This year, SLM Solutions Group will be exhibiting or participating in over 200 trade shows and events around the world. Having attended many metal additive manufacturing (AM) events for nearly 20 years, I have had the privilege to watch many of these events grow from small, specialized 3D printing conferences to large, multi-faceted shows with broad appeal.
Over the years, it has been interesting to note who attends, what questions they ask, or to learn why the shows even exist.
It is easy to grow weary of the steady stream of shows, popping up in city after city. But a few years ago, I really began to appreciate the value of these events as a barometer to gauge the greater industry as a whole.
It’s always nice to see old friends and frenemies, but personally the barometers for me are who at the OEMs and suppliers are at the show and what are they talking about.
This year, I have identified two strong trends.
First, I met many design engineers walking the floor at the big trade shows. Year over year, there has been a steady increase in the number of designers directly involved in AM, but this year the trickle turned into an all-out flood.
The days where an OEM just sends its “AM expert” to the main shows is long gone, being replaced by the “AM group” and more.
It seemed every few minutes, along came another design engineer who wanted to really understand and become involved in the metal AM industry—not because they were becoming part of the “AM group” but because AM was becoming part of them.
The frequency and depth of conversations increased dramatically over previous years, indicating significant additional momentum moving from emerging technology toward mainstream adoption.
The real advantage of metal AM in the aerospace industry is not in replicating existing designs but in designing new components and consolidated assemblies that take advantage of the relative design freedom provided.
If design engineers know how to design for additive, understand its limitations and advantages, our industry can progress at the rapid pace that everyone anticipates.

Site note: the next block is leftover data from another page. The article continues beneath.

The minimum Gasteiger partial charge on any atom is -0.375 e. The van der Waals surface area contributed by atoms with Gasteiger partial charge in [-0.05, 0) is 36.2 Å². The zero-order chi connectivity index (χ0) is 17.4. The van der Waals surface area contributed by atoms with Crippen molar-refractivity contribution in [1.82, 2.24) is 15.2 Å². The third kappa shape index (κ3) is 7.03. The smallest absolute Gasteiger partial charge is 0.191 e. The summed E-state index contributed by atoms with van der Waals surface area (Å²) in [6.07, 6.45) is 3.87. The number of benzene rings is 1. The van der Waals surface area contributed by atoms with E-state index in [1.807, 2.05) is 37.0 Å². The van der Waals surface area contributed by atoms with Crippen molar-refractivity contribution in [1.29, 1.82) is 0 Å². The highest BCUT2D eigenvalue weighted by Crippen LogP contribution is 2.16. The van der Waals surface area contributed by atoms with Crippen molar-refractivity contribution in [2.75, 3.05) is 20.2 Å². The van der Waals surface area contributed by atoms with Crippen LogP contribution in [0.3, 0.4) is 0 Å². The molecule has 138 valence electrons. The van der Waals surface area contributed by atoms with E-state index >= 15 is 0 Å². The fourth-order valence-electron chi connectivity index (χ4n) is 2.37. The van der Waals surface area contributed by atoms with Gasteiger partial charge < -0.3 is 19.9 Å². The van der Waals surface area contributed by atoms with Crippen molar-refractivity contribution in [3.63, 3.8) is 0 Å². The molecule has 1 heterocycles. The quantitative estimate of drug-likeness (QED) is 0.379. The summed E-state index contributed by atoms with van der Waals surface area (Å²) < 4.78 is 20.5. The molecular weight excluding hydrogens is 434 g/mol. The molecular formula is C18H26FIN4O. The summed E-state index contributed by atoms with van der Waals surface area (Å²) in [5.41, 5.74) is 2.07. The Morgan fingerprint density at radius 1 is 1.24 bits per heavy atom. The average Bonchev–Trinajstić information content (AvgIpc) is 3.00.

And here they were, proactively seeking knowledge.
The second exciting trend was the number of established Tier 2 and Tier 3 aerospace suppliers in attendance for whom metal AM is now on the horizon and clearly coming.
The OEMs have been around for years. Startups and visionaries likewise.
But the established Tier 2 and 3 suppliers, who are casting, forging, machining, molding and welding, have not been particularly present.
These are the companies that have been supplying the aerospace industry for decades. They have seen new technologies flare up and die down. They have seen startups rise and fall. And they have stuck with existing technologies and found ways to continuously improve, making high quality components affordably.
This year, like the design engineers, these folks were on the show floor, asking questions, getting involved, and recognizing that metal AM is coming to disrupt and energize their business.
I found that talking and engaging with these two groups has been tremendously interesting and inspiring.
Seeing these groups start to embrace metal AM while investing their time and energy into it has been a long-anticipated milestone in the journey from lab curiosity to standard manufacturing technique. No change is overnight, and no trend is a singular event. But, after two decades of going to these events, this year has been unexpectedly invigorating.
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